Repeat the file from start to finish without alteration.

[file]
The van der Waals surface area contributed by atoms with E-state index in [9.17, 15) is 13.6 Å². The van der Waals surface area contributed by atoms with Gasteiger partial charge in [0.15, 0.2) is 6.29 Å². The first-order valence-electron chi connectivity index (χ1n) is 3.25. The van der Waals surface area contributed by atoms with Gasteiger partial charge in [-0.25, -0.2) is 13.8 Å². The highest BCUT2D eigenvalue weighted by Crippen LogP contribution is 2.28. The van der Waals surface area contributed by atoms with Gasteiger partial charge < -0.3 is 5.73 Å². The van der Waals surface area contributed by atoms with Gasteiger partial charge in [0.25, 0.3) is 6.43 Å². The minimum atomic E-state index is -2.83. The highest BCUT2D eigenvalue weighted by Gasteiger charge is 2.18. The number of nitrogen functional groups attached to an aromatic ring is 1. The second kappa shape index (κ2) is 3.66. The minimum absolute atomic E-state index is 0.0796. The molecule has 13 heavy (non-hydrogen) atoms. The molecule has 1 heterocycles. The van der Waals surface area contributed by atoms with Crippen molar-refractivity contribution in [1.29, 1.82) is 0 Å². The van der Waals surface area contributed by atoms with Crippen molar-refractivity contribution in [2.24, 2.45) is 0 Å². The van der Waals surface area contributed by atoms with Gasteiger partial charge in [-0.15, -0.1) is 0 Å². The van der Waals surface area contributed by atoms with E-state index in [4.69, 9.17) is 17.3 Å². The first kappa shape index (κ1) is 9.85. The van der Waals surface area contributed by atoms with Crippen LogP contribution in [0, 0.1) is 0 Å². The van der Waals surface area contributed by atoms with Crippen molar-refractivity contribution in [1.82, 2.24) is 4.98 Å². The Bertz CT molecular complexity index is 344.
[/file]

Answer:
The van der Waals surface area contributed by atoms with E-state index in [9.17, 15) is 13.6 Å². The van der Waals surface area contributed by atoms with Gasteiger partial charge in [0.15, 0.2) is 6.29 Å². The first-order valence-electron chi connectivity index (χ1n) is 3.25. The van der Waals surface area contributed by atoms with Gasteiger partial charge in [-0.25, -0.2) is 13.8 Å². The highest BCUT2D eigenvalue weighted by Crippen LogP contribution is 2.28. The van der Waals surface area contributed by atoms with Gasteiger partial charge < -0.3 is 5.73 Å². The van der Waals surface area contributed by atoms with Gasteiger partial charge in [0.25, 0.3) is 6.43 Å². The minimum atomic E-state index is -2.83. The highest BCUT2D eigenvalue weighted by Gasteiger charge is 2.18. The number of nitrogen functional groups attached to an aromatic ring is 1. The second kappa shape index (κ2) is 3.66. The minimum absolute atomic E-state index is 0.0796. The molecule has 13 heavy (non-hydrogen) atoms. The molecule has 1 heterocycles. The van der Waals surface area contributed by atoms with Crippen molar-refractivity contribution in [1.29, 1.82) is 0 Å². The van der Waals surface area contributed by atoms with Crippen molar-refractivity contribution in [2.24, 2.45) is 0 Å². The van der Waals surface area contributed by atoms with Gasteiger partial charge in [-0.15, -0.1) is 0 Å². The van der Waals surface area contributed by atoms with E-state index in [4.69, 9.17) is 17.3 Å². The first kappa shape index (κ1) is 9.85. The van der Waals surface area contributed by atoms with Crippen LogP contribution in [0, 0.1) is 0 Å². The van der Waals surface area contributed by atoms with Crippen molar-refractivity contribution in [1.82, 2.24) is 4.98 Å². The Bertz CT molecular complexity index is 344.